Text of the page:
NASA Controller Fatigue Assessment Report Q&A

Press Release – NASA Controller Fatigue Assessment Report Q&A

What steps has the FAA taken to relieve the problem of controller fatigue?

In 2012, the FAA implemented a comprehensive Fatigue Risk Management System to manage controller fatigue. This Fatigue Risk Management System includes policy and practice changes, along with fatigue education to raise awareness about the personal responsibilities associated with managing fatigue.

Some of the changes the FAA has made as part of the Fatigue Risk Management System include:

  • Allowing for recuperative breaks when no duties are assigned
  • Requiring nine hours off duty where a day shift follows an evening shift
  • Requiring positive confirmation of air traffic hand-offs during midnight operations
  • Restricting consecutive midnight shifts
  • Restricting 10-hour midnight shifts
  • Restricting the start time of early morning day shifts that precede a midnight shift
  • Allowing controllers to self-declare fatigue and take time off if needed to recuperate

Has the FAA’s policy on napping on breaks changed? How about napping during overnight shifts?

Yes, we updated our policy in 2012. Based on staffing and workload – and when no duties are assigned – we offer employees break opportunities to attend to personal needs, rejuvenate their mental acuity, and other similar activities. These break opportunities are available on all work shifts, including overnight shifts.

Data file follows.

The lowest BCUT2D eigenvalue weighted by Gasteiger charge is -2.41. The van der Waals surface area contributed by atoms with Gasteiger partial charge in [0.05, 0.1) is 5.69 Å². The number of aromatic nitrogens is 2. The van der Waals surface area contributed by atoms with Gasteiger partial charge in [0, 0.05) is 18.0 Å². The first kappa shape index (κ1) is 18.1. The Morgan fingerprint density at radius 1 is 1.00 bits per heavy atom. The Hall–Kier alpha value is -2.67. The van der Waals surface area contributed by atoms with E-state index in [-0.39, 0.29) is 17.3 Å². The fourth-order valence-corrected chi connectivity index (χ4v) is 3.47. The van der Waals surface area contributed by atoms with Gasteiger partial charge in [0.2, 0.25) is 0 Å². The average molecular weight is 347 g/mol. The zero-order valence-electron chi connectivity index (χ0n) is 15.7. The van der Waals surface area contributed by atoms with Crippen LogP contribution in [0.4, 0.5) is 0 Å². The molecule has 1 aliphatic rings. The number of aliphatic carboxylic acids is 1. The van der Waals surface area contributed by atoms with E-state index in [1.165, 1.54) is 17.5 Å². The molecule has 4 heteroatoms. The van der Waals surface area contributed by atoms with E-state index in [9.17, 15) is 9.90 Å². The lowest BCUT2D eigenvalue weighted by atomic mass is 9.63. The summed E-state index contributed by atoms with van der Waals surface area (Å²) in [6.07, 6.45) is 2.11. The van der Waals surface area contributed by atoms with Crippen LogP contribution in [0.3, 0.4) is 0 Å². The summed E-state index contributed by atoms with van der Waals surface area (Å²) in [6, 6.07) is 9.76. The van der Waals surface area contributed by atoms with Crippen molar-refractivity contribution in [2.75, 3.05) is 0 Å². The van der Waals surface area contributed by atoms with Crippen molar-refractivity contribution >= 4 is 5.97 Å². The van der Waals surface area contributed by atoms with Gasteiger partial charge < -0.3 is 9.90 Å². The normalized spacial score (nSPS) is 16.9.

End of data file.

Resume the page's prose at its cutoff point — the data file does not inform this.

Does the FAA still prohibit schedules with a single controller on duty after midnight?

The FAA makes a practice of staffing at least two controllers on midnight shifts. There could be situations in which an individual calls in sick, but that is not standard. On those rare occasions, we have implemented additional procedures to ensure controller alertness.

How has controller scheduling changed? Is the minimum 9 hours off between work shifts announced after these events still in effect? Does this apply to all work shifts, or just the 2-2-1 rotation?

Yes, we have changed our scheduling policies and practices. These changes include:

  • Requiring nine hours off duty where a day shift follows an evening shift
  • Restricting consecutive midnight shifts
  • Restricting the number of 10-hour midnight shifts
  • Restricting the start time of early morning day shifts that precede a midnight shift to ensure night time sleep opportunities

The minimum nine hours off between work shifts is an ongoing requirement under Joint Order 7210.3. It doesn’t apply to all shifts. It applies to all schedules where a day shift follows an evening shift (this protects nighttime sleep opportunity).

Does the FAA believe the problem of controller fatigue has improved? Do you have any metrics to judge that by?
We believe it has improved. Although fatigue is an issue in any 24/7 operation, the FAA has taken many positive steps to minimize fatigue. The fatigue modeling we’ve done shows that there is greater alertness using these updated scheduling practices.

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